Let's Shake On It

Nonverbal behavior can have much more impact than verbal messages.

March 17, 2013

The handshake is a ritual to which, as Dear Old Dad impressed upon me, we dare not underestimate the importance. When I was a lass, Dad and I held practice sessions so I would be prepared for eventual business interactions.

“Look them in the eye, Lor,” he said. “Offer your hand in a perpendicular fashion, not an overhand or underhand manner. Meet their grip with even pressure, smile, introduce yourself, and repeat their name. Be sincere when you make your first impression and your relationship will be off to a good start.”

We also discussed the importance of clean palms, appropriate length of time to maintain the grasp, and the merits of reining in one’s enthusiasm—we don’t want to appear unctuous. Above all, cautioned Dad, avoid the perils of the “dead fish” handshake, wherein the proffered hand remains cold, lifeless, and limp. No one likes dead fish.

A recent scientific study addressing handshakes illustrates “nonverbal behavior has five times the impact of verbal messages on judgments of a communicator’s friendliness and liking for the message recipient.”

What messages can credit union staff send with simple handshake? Does the nicety occur with not only potential business partners or among staff, but with current and potential members? Or is it a forgotten practice that could be capitalized upon with no financial investment and great return?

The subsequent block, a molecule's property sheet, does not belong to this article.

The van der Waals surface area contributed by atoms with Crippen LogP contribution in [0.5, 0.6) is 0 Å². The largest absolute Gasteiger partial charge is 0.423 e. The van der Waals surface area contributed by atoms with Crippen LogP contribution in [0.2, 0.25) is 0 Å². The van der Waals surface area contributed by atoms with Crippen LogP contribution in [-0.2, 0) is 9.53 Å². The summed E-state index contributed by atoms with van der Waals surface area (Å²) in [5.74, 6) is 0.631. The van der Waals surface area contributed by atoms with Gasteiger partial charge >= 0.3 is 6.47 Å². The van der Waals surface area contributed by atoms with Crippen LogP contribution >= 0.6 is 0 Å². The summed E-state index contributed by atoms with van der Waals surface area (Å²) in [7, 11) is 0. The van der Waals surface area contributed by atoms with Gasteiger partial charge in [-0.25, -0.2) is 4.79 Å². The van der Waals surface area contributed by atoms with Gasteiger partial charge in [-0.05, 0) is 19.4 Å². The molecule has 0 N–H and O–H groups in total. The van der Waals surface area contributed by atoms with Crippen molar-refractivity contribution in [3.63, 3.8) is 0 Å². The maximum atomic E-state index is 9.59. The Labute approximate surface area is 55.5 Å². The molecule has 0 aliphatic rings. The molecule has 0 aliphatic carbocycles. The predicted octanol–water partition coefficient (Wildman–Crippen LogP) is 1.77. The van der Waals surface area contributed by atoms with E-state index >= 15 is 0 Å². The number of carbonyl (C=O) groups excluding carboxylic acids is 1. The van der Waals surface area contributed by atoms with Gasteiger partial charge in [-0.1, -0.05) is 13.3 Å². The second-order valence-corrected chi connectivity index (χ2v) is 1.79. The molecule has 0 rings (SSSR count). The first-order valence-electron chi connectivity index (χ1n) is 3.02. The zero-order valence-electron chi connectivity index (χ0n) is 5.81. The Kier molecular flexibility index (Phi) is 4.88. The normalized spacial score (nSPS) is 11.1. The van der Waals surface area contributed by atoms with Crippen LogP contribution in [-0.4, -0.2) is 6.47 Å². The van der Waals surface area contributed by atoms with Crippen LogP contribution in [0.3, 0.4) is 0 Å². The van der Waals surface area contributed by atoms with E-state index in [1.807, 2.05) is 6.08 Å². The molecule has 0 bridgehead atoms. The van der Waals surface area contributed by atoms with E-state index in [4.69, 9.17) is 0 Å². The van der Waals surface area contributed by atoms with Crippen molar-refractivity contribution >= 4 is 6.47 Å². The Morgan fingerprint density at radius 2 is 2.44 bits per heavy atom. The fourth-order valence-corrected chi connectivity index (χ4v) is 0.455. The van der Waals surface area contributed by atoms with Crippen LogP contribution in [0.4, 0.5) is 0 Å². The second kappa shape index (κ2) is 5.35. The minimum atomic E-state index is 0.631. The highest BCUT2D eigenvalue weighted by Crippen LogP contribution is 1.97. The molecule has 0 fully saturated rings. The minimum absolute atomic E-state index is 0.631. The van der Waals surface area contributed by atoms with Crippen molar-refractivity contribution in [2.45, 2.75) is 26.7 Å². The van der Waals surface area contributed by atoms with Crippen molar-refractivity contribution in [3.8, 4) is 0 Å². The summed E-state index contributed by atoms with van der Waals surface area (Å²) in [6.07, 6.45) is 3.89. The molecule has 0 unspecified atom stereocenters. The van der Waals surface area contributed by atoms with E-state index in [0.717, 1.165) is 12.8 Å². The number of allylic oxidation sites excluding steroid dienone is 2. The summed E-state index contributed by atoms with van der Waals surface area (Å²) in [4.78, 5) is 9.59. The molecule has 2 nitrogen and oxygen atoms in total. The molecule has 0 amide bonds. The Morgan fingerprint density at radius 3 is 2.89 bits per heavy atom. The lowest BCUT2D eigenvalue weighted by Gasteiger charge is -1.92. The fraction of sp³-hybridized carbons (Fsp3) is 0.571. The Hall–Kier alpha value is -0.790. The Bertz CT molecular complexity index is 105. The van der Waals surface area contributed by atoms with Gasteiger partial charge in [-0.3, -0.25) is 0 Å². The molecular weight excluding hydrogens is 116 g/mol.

Get a grip on consumer finances

Consumer finance trends shake up the news this week. “Consumer spending is increasing despite the tepid environment,” says The Financial Services Roundtable in Fast Facts: Consumer Spending.

Three takeaways:

  • The Census Bureau reports retail sales in December 2012 were up 4.4% from the previous year;
  • December 2012 consumer spending was at a four-year high; and
  • Consumer loans outstanding reached $1.1 trillion in the first week of January, up 3% from last year.

Women are making headlines, too, as “More Older Women Say Bah! To Retirement.”  “The number of working women over age 65 rose 147% from 1977 to 2007; those over 75 rose 172%.”

This trend is attributed in part to “economic travails” and increasing longevity. But for some women, ongoing workforce participation is the result of slow career starts. This cohort is not inclined to quit hard-won career gains.

Are slow career starts for women still evident? Perhaps, according to The Atlantic in “Is the U.S. Falling Behind on Women in the Workplace?

“Women’s workforce participation has indeed been fairly stagnant in the U.S. for about 20 years. In most of the developed world, it’s been anything but.” Data indicates the reasons for this circumstance “largely boil down to the family-friendly policies that have been adopted outside the U.S.”

The article speculates, “If the U.S. were to adopt a similar set of laws making it easier for mothers to get…into the office…around 82% of American women would have been in the labor force in 2010, instead of the 75% who actually were.”